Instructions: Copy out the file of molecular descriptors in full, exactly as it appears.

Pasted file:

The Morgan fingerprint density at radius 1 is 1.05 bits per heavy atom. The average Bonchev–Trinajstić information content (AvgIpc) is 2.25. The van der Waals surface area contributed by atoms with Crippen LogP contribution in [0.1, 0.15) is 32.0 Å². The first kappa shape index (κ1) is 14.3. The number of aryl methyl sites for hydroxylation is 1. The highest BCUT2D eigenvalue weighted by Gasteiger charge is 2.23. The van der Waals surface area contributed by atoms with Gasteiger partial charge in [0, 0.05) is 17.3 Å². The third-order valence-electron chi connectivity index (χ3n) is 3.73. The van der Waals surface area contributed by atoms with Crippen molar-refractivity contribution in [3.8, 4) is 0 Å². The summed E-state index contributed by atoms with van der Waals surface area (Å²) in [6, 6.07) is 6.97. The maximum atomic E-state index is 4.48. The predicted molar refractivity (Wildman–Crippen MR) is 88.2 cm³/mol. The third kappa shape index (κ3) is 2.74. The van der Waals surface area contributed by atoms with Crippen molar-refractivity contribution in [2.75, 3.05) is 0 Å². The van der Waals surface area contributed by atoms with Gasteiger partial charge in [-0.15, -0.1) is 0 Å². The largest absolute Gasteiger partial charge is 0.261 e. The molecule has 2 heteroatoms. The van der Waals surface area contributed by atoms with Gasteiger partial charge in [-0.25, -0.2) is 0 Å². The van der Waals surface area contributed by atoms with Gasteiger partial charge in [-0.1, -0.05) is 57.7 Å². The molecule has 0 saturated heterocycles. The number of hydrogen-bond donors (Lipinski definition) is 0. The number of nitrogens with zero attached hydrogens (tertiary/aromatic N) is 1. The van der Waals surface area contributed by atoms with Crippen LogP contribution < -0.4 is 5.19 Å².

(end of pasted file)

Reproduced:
The Morgan fingerprint density at radius 1 is 1.05 bits per heavy atom. The average Bonchev–Trinajstić information content (AvgIpc) is 2.25. The van der Waals surface area contributed by atoms with Crippen LogP contribution in [0.1, 0.15) is 32.0 Å². The first kappa shape index (κ1) is 14.3. The number of aryl methyl sites for hydroxylation is 1. The highest BCUT2D eigenvalue weighted by Gasteiger charge is 2.23. The van der Waals surface area contributed by atoms with Gasteiger partial charge in [0, 0.05) is 17.3 Å². The third-order valence-electron chi connectivity index (χ3n) is 3.73. The van der Waals surface area contributed by atoms with Crippen molar-refractivity contribution in [3.8, 4) is 0 Å². The summed E-state index contributed by atoms with van der Waals surface area (Å²) in [6, 6.07) is 6.97. The maximum atomic E-state index is 4.48. The predicted molar refractivity (Wildman–Crippen MR) is 88.2 cm³/mol. The third kappa shape index (κ3) is 2.74. The van der Waals surface area contributed by atoms with Crippen molar-refractivity contribution in [2.75, 3.05) is 0 Å². The van der Waals surface area contributed by atoms with Gasteiger partial charge in [-0.15, -0.1) is 0 Å². The largest absolute Gasteiger partial charge is 0.261 e. The molecule has 2 heteroatoms. The van der Waals surface area contributed by atoms with Gasteiger partial charge in [-0.25, -0.2) is 0 Å². The van der Waals surface area contributed by atoms with Gasteiger partial charge in [-0.1, -0.05) is 57.7 Å². The molecule has 0 saturated heterocycles. The number of hydrogen-bond donors (Lipinski definition) is 0. The number of nitrogens with zero attached hydrogens (tertiary/aromatic N) is 1. The van der Waals surface area contributed by atoms with Crippen LogP contribution < -0.4 is 5.19 Å².